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Rumors of Our Death . . .

May 14, 1997|PETER H. KING

Amazing the miracles a whiff of prosperity can produce. Just the other day Gov. Pete Wilson actually referred to welfare recipients as "our fellow Californians." This benign phrasing represents quite a departure for Wilson. Not long ago, those unfortunate enough to land on the dole could expect to be tongue-lashed by the governor for sloth, thievery and wanton promiscuity.

Now they are "our fellow Californians," and he wants to throw a few hundred million taxpayer dollars their way. Well, good for Wilson. He should not be condemned for this mood swing: Like most political positions, it no doubt reflects a concurrent shift in popular attitudes. Some would characterize such flip-flopping as leadership by focus group. In a more charitable mode, it might also be called representative democracy.

And why not be charitable? At long last, Californians, happy days are here again. Sacramento is overflowing with moola. The crime rate has plummeted. Business is booming, creating about 40,000 new jobs a month. The "exodus" of companies and talent turned out to be a fraud. No canyons are ablaze. The poppies are in bloom.

In such a season, acts of kindness need not be feared. Why not offer welfare recipients a hand? For that matter, why not step away from the infamous notion that "they" keep coming across the border to steal government services. Perhaps this new, kinder governor will concede that in fact Mexicans slip across the border for work, low-paying, back-breaking work. When Wilson cops to that truth, all will know that California's economic recovery is complete.


Polls indicate Californians are feeling better about the state, and themselves, and it is no wonder. Wounds that do not kill, as the saying goes, only make you stronger. It is important to note, however, that most Californians did not, metaphorically speaking, see combat duty in the downturn. Most, by far, did not lose their jobs and move to Seattle, most did not see their houses consumed by fire, quake or flood. Throughout, California maintained its dominance in agriculture, high-tech, entertainment. The less than half-empty glass was more than half-full all along.

And yet, so many people seemed to lose faith. They were egged on by "leaders" like Wilson, who saw tactical advantage in blaming the effects of a recession on worker safety laws and environmental regulations, on fruit pickers and Pentagon bean counters. California doesn't work anymore, was their ceaseless mantra. California is a lousy product. Naturally, the more people heard such carping, the more their spirits tumbled.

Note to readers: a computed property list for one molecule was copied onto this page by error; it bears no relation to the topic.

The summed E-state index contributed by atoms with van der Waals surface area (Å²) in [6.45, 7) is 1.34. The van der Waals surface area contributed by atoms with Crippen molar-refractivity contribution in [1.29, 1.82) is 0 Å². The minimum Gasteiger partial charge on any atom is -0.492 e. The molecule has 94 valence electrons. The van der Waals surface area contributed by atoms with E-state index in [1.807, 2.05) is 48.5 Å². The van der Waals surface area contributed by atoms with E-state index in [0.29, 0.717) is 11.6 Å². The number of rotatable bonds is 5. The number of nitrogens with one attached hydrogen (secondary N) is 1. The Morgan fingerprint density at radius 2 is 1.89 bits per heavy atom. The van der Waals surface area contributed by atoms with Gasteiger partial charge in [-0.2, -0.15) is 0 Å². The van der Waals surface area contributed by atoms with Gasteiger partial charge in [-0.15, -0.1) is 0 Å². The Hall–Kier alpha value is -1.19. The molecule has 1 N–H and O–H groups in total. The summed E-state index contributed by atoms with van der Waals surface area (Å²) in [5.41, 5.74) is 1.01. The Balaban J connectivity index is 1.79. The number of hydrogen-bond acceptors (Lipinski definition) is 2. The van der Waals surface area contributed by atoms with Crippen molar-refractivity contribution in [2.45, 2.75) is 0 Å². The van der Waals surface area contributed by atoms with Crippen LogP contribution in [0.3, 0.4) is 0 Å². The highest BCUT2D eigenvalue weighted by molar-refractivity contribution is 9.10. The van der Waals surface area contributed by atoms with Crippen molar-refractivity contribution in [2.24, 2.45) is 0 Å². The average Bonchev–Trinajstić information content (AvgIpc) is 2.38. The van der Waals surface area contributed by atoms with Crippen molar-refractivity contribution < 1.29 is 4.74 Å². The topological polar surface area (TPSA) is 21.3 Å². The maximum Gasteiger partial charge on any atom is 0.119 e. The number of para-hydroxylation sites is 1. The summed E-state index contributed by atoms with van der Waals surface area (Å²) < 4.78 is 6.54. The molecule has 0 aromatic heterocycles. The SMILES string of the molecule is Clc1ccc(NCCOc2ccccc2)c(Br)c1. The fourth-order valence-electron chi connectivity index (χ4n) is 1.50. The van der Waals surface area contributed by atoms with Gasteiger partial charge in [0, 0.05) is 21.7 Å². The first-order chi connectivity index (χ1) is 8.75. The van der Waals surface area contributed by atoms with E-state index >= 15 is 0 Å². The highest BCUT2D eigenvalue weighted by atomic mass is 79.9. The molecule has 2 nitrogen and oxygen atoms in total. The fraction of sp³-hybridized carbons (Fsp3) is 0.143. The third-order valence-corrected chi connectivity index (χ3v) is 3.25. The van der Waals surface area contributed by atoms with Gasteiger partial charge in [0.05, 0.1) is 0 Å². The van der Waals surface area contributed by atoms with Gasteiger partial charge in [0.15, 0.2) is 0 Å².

At last, blessedly, the five-year funk of despair, blame and self-pity has lifted. The line to take credit is a long one, beginning with Wilson. I would prefer to pin the medals on people who saw through the gloom to the future: the retired Army officer who jump-started the conversion of Fort Ord into a college campus; Stephen Levy, the Palo Alto economist who took some potshots for daring to report that, despite the down cycle, the state's economic base was solid and poised for boom, and the thousands of unknown soldiers like my friend Bill Saul who, downsized out of corporate Los Angeles, quietly reinvented himself as a schoolteacher.


As for the governor, there unfortunately is no way to measure how much his poor-mouthing of California, at a time when the state was struggling, contributed to the general misery. I would submit it was significant. Strangely enough, bucking up spirits never seemed part of Wilson's agenda; he said he didn't intend to become a "cheerleader." If he had served on FDR's watch, the line would have read, "The only thing we have to fear are . . . the Japanese! And the Germans! And don't forget the Italians!"

One wonders about missed opportunities. The lull in construction, for example, might have been an ideal moment to pursue a framework for growth management; instead, Wilson grumbled, "Wish I had some growth to manage." Similarly, a little kindness might have meant more to "our fellow Californians" when jobs were scarce and the welfare rolls expanding, not now as the economy catches fire.

But enough. Whoever deserves the credit, the essential point remains: California is back. During the bleakest passage, when every paper in the land was conjuring up snide obituaries for "the California dream," I stumbled upon a Lyle Lovett ballad that seemed a perfect California anthem for the times. Called "The Old Porch," it ends with these lines:

This old porch is just a long time, waiting and forgetting, and remembering the coming back, and not crying about the leaving. And remembering the falling down, and the laughter of the curse of luck from all those sons-of-bitches who said we'd never get back up.

Well, we got back up.

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